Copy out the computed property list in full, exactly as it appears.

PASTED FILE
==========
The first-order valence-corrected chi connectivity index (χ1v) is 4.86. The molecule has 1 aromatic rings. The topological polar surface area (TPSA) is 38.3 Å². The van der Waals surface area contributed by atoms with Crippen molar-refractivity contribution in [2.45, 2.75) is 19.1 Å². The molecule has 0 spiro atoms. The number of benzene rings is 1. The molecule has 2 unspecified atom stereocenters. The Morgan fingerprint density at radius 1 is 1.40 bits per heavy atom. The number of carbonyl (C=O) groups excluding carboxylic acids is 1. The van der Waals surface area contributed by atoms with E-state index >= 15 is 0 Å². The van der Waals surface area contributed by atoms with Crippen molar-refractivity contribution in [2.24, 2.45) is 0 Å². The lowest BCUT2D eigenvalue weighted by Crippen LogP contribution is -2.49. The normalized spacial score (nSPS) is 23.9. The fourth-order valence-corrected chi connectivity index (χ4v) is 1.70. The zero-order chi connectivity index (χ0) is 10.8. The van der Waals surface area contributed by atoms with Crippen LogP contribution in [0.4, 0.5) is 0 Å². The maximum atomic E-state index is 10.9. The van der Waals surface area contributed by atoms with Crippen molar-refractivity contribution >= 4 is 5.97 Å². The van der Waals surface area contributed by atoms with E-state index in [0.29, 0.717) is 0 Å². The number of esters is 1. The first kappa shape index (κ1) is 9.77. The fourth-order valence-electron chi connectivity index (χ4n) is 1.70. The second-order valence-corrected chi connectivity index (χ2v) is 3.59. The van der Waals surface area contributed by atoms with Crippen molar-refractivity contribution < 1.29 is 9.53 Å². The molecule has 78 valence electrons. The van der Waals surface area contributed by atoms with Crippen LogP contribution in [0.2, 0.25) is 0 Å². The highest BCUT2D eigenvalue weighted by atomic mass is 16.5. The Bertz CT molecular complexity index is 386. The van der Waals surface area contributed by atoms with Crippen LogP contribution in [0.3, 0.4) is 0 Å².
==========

The first-order valence-corrected chi connectivity index (χ1v) is 4.86. The molecule has 1 aromatic rings. The topological polar surface area (TPSA) is 38.3 Å². The van der Waals surface area contributed by atoms with Crippen molar-refractivity contribution in [2.45, 2.75) is 19.1 Å². The molecule has 0 spiro atoms. The number of benzene rings is 1. The molecule has 2 unspecified atom stereocenters. The Morgan fingerprint density at radius 1 is 1.40 bits per heavy atom. The number of carbonyl (C=O) groups excluding carboxylic acids is 1. The van der Waals surface area contributed by atoms with E-state index >= 15 is 0 Å². The van der Waals surface area contributed by atoms with Crippen molar-refractivity contribution in [2.24, 2.45) is 0 Å². The lowest BCUT2D eigenvalue weighted by Crippen LogP contribution is -2.49. The normalized spacial score (nSPS) is 23.9. The fourth-order valence-corrected chi connectivity index (χ4v) is 1.70. The zero-order chi connectivity index (χ0) is 10.8. The van der Waals surface area contributed by atoms with Crippen LogP contribution in [0.4, 0.5) is 0 Å². The maximum atomic E-state index is 10.9. The van der Waals surface area contributed by atoms with Crippen molar-refractivity contribution >= 4 is 5.97 Å². The van der Waals surface area contributed by atoms with E-state index in [0.29, 0.717) is 0 Å². The number of esters is 1. The first kappa shape index (κ1) is 9.77. The fourth-order valence-electron chi connectivity index (χ4n) is 1.70. The second-order valence-corrected chi connectivity index (χ2v) is 3.59. The van der Waals surface area contributed by atoms with Crippen molar-refractivity contribution < 1.29 is 9.53 Å². The molecule has 78 valence electrons. The van der Waals surface area contributed by atoms with Crippen LogP contribution in [0.2, 0.25) is 0 Å². The highest BCUT2D eigenvalue weighted by atomic mass is 16.5. The Bertz CT molecular complexity index is 386. The van der Waals surface area contributed by atoms with Crippen LogP contribution in [0.3, 0.4) is 0 Å².